Security and high profile sites get 'pwned'

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Foggyone
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Poor Old Microsoft

Post by Foggyone » Wed Jan 22, 2014 6:01 pm

Did Microsoft actually put 'get repeatedly pwned by Syrian hackers' on its 2014 todo list?
Another week, and yet another successful compromise of Microsoft's servers by the so-called Syrian Electronic Army. And this time it's Redmond's revamped Office blog that got vandalized.

"A targeted cyberattack temporarily affected the Microsoft Office blog and the account was reset," a spokesperson told El Reg in a statement.

"We can confirm that no customer information was compromised. Microsoft continues to take a number of actions to protect our employees and accounts against this industry-wide issue."

Microsoft relaunched the Office blog on Monday, but in a series of Twitter postings the self-styled Syrian Electronic Army (SEA) mocked Redmond's attempts to keep the dastardly defacers at bay: "Changing the CMS [content management system] will not help if your employees are hacked and they don't know about it."

It's a highly embarrassing development for Microsoft. Last week the SEA successfully got into two official Microsoft Twitter accounts and one blog, and a few days later Redmond was forced to admit that some of its staff email accounts had also been taken over.
How embarrassing. Bugger!
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How Bad Is It, Really??

Post by Foggyone » Thu Jan 23, 2014 5:47 pm

Prior posts have detailed the Target breach.

Neiman Marcus has also been breached, but I have seen no details about the extent of this.

So, how prevalent are breaches and theft of data from the retail sector.

Retail is RIDDLED with malware and bots - survey
Analysis of 139 US retailers from November 2013 until 12 January 2014 by net security firm BitSight found 1,035 instances of unique malware infections actively communicating with attackers from inside corporate networks: 7.5 on average per company.

The Trojan Neurevt was by far the most prevalent attack observed in the retail sector during this time period. Neurevt, which exploits Windows systems, steals sensitive data (such as login details) from a compromised machine by modifying the device's settings and preventing security processes from running. Infection with Neurevt grants hackers unfettered access to compromised machines.

Kaptoxa, which is a modified version of a known hacking tool called BlackPOS, has been linked to the fraud at Target. It is but one example of malicious code coming from an expanding production line. Other hacker tools and Trojans suited to attacks involving the compromise of point-of-sale and back-office systems at retailers include Dexter and Alina. Further examples include Dacebal, a new kind of point-of-sale malware that originates from Romania, which is unusual – not least because it is written in VBScript.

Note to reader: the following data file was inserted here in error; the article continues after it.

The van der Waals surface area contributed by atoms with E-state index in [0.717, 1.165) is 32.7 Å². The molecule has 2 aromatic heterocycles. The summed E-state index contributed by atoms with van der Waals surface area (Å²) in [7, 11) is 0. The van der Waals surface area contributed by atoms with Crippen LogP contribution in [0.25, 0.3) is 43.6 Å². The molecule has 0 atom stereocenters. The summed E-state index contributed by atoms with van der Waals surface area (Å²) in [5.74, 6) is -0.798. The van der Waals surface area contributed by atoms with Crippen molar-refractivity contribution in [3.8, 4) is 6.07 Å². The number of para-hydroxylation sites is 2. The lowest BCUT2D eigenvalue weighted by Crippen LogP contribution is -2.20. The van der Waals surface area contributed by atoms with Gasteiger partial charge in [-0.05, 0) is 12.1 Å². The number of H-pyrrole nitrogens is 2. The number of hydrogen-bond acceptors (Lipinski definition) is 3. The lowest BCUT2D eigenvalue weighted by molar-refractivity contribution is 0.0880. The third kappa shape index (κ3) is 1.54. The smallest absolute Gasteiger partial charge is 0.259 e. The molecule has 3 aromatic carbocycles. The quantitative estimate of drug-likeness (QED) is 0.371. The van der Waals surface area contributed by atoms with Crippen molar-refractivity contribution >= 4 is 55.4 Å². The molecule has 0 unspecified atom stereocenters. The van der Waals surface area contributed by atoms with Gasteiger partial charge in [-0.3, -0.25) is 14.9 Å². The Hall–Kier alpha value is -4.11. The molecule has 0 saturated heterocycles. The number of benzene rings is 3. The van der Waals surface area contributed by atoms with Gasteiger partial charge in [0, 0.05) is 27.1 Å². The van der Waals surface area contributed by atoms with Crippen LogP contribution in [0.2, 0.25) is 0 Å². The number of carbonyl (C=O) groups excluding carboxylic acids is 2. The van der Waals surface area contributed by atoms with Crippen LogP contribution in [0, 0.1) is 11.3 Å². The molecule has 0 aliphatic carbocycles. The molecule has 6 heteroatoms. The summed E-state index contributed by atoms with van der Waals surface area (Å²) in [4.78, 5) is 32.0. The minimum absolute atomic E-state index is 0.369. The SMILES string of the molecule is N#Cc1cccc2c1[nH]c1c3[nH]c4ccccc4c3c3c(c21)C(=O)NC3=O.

Security intelligence firm interCrawler said that Dacebal brings previously unseen features to the retail attack-orientated malware, including compact command-and-control programming routines.
The highlighted info is the real killer. The retail sector is riddled with malware busy feasting on data, if these figures are correct. As always, caution should be used when viewing information of this type, and questions asked about the suppliers involvement in any "cure". In this instance BitSight is involved in the industry and may be pumping the figures for their own (commercial) ends.
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Neiman Marcus Breach Details

Post by Foggyone » Fri Jan 24, 2014 5:46 pm

1.1 MILLION customers' credit card data was swiped in Neiman Marcus breach

It's was the old 'malware on point-of-sale terminal' wheeze again
US luxury retailer Neiman Marcus has confirmed that details from 1.1 million customers' cards were stolen in a recently detected high-profile breach.

Card details were lifted after hackers successfully planted malware on payment systems over a period that ran between 18 July and 30 October last year, far earlier than previously suspected.

Around 2,400 of the compromised credit card details have subsequently been abused to make fraudulent purchases, according to an update by Neiman Marcus on the breach.
Because Neiman Marcus is a lixiry goods retailer these cards tend to be of a higher value than run of the mill cards swiped.
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Coming Soon!

Post by Foggyone » Fri Jan 24, 2014 5:51 pm

To an ATM near you.

95 percent of the world’s ATMs run Windows XP (gulp)
Between evil Chrome extensions and massive data breaches like those suffered by Target recently and Adobe late last year, we have enough security concerns to worry about. However, soon, some of our most important machines may become vulnerable to malware: ATM machines. You know, those things you use to access your bank account and spit money at you.

NCR, the biggest supplier of ATM machines here in the states, says that a whopping 95 percent of the world’s money machines are running Windows XP. Meanwhile, according to Bloomberg Businessweek, roughly 420,000 ATMs call the U.S.A. home, and most of them run XP. Considering that as of April 8 of this year, anything running Windows XP will cease to receive full support from Microsoft, banks and any other business institution that makes ATMs a part of its business, you’d think that these firms would’ve been motivated to upgrade to Windows 7 long before considering Redmond has made the cutoff date plainly public for some time now. However, it is worth noting that Microsoft has recently announced an extension of its anti-malware support to mid-2015.